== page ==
Tearepa Kahi and Cliff Curtis on MURU (TIFF 2022) – Ulkar Alakbarova interviews

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Racism, corruption, discrimination, greed and power. They all go hand-in-hand. We hope that at some point the world we live in will change for the better. But it does not happen. Are we just naïve to hope and still believe in miracles?

The story told in Muru, directed by Tearepa Kahi happened not too long ago. But when you look at it, you begin to ask yourself – how is it even possible for something like this to occur in our modern times? Not revealing much, I had the great pleasure of sitting down with director Tearope Kahi and actor Cliff Curtis, who provided insights into the film much better than I could.

Ulkar Alakbarova: Mr. Kahi, what drew you into this story and why did you decide to make a film as a response to the events?

Tearepa Kahi: As a Māori father and husband, my first reaction when I saw these bulletins, these news flashes come up on our local media screen, I couldn't believe that the police would ram right a sliding door that I knew was unlocked. So there was always a sense of injustice, or there was always a sense that there's a bigger story here than it's being presented to us, but I also had a personal relationship, a family relationship with Tame Iti and why I bring up the family is because any story that I want to undertake, needs to take my family into consideration and I want my kids to know that's not the story. And that's the way that I was taught. And so creating an opportunity with Tame Iti, Hoy, and Cliff to tell a story that was a response to not only the events of that one day but a much deeper, broader, longer context than campus, is about ensuring that our families are all protected.

Ulkar Alakbarova: Mr. Curtis, how about you? I know that probably the moment you got the script, perhaps you wanted to be part of it but what was the reason for you to be in this film? Because eventually, films just tell a story of what we feel that might resonate with us. What do you think resonated with you when you said, "I'm just going to be a part of it, I'm a busy man, but who cares?".

Cliff Curtis: Well, my initial motivation was probably seeded well before this screenplay was written and it was in the relationship I had with Tame Iti. I knew him as an artist. I knew him as a political activist, and as a fascinating human being, the exchanges I had with him were very interesting. He’s a very diverse character, a restaurateur, a DJ, a painter, a dancer, and political activist. His body, his face is actually a part of his artistry as he is. So I was fascinated with him as a human being, his intellect, his academic prowess and his connection to his culture and his heritage and the way he lives his life within his community. So that's the first I mean… Yeah, I want a piece of that, and then there was the absurdity of the political agenda that was constructed to take him down his profile and Herman's communities as a domestic terrorist cell.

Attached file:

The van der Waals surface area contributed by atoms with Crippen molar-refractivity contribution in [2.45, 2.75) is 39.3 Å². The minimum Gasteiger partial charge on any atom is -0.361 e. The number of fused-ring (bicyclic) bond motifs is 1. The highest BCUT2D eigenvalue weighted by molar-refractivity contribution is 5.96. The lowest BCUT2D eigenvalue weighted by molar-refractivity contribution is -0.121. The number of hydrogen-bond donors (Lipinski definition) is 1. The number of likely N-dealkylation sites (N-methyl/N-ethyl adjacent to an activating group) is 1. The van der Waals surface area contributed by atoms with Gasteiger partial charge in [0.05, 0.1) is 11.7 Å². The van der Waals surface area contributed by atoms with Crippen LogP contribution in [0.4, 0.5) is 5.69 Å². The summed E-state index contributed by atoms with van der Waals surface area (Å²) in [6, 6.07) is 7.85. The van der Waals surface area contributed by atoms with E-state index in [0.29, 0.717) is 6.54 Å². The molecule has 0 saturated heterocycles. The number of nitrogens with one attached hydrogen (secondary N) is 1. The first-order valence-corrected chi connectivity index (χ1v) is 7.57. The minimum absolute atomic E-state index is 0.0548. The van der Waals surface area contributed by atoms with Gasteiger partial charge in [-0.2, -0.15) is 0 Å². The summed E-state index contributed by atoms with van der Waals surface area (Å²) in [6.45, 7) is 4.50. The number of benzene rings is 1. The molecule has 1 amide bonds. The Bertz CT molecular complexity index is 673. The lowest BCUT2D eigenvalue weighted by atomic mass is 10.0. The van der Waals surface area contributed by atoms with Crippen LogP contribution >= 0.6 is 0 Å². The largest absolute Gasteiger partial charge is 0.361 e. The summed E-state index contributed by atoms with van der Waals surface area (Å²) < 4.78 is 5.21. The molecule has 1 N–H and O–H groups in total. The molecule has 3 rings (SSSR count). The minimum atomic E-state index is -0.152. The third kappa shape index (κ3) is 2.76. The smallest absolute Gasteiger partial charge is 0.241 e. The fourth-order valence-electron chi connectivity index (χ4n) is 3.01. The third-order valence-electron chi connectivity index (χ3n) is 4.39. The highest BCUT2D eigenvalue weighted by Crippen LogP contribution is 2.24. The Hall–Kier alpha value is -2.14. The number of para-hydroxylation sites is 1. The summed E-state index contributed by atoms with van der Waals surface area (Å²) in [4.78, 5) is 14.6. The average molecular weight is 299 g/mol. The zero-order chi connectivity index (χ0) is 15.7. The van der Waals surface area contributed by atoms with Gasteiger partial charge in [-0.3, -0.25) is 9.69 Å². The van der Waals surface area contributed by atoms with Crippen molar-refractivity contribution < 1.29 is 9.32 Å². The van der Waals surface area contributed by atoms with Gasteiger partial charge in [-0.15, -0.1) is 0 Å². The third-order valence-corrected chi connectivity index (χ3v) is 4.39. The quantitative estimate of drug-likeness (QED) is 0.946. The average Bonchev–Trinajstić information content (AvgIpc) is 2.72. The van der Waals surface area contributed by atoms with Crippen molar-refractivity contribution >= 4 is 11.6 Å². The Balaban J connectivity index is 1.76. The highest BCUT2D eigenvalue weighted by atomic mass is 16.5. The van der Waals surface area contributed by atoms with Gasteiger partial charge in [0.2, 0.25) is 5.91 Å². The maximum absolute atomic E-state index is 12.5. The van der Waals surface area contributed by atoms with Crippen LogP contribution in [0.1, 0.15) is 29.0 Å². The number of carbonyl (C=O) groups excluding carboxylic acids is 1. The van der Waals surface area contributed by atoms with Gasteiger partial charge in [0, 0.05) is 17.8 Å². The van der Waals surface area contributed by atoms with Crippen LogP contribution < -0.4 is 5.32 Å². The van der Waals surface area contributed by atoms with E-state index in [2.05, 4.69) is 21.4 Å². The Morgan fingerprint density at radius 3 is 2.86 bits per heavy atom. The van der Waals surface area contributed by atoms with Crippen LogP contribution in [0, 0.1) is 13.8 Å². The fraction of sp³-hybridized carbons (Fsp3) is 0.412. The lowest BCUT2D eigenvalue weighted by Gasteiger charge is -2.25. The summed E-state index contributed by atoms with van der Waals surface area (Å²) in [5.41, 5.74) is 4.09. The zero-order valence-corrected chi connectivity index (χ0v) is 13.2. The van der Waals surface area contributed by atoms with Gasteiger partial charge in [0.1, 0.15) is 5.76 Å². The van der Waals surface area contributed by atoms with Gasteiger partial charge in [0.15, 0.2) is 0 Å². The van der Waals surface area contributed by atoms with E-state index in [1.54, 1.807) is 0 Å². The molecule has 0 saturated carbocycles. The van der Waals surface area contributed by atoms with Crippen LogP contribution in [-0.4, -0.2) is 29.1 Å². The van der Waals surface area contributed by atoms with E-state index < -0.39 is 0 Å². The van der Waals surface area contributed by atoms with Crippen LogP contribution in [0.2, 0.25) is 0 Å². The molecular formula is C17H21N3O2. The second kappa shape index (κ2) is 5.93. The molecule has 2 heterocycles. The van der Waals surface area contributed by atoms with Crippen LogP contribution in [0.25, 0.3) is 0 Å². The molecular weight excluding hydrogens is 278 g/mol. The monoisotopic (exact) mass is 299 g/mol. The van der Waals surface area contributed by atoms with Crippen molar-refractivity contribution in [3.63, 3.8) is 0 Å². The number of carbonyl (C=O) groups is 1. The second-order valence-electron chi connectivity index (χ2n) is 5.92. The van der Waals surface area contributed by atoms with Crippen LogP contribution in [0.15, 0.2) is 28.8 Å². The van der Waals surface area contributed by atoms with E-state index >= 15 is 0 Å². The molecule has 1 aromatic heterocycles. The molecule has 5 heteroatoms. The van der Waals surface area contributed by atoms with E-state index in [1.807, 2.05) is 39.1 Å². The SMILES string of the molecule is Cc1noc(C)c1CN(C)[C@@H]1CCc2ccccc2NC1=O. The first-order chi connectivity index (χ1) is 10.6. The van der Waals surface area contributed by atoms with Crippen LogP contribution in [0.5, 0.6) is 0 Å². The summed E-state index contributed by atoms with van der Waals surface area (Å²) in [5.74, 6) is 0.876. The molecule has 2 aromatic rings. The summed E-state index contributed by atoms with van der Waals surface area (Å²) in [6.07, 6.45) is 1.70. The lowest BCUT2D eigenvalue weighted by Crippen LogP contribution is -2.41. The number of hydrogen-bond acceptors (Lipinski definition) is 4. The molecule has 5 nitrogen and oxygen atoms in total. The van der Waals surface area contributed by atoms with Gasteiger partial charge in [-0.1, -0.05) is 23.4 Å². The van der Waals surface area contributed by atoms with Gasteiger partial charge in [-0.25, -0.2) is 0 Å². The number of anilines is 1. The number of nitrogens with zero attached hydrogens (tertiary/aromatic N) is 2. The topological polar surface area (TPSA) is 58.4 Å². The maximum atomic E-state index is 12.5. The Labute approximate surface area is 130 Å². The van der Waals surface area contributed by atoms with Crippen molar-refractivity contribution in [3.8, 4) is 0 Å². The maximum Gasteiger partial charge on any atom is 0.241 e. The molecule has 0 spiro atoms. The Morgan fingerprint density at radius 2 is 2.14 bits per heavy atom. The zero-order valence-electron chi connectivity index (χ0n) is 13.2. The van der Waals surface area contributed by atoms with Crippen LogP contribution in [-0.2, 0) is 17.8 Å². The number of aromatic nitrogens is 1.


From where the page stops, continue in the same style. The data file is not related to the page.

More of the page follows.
Chanipu and I go way back. So we go back a couple of decades easily, developing short films and things together and then there was the reading of the script and it was, "That's interesting. You want to make an action movie? You want to make an action movie, a political thriller, and you want to make a response, not a reaction." I think I was really challenged by that. I did not instantly want to do that. We did whiteboard sessions, and for me, it was about processing all of that. There's the opportunity to work at a level of craft where we can depart the tropes of protagonist antagonist sort of duality and get into the community and have the nuancing of spectrums of humanity failing itself and trying to find a way forward. That's great. That's pushing the form. That's pushing the craft. You get to lean into that. I love that. That's great for me, selfishly.

Ulkar Alakbarova: So the character you portray and the character you are showing us is very conflicted in the sense that he knows that he needs to fulfill his duty. If you're carrying the police badge, you have to put everything aside and do it because you need to blindly believe that what you are taught is what it is.

Cliff Curtis: Very astute. Thank you and very well articulated. A man of duty, a man of honor, a man of principle, a man of the law, a man, a policeman in his community, trying to do the right thing, when his institution is asking him to act against his own people, his own family, and something that he knows is not true, that he does not believe and he has to choose between his identity as an individual, his life's identity as a policeman to enact an injustice against his own family, and he has to choose and how does a man, a good man, a man of principle, a man of honor and duty do the right thing in that situation. So in terms of acting and craft and storytelling, it's a great opportunity. It's to work out the nuances and the spectrum of possibilities in that. Yeah.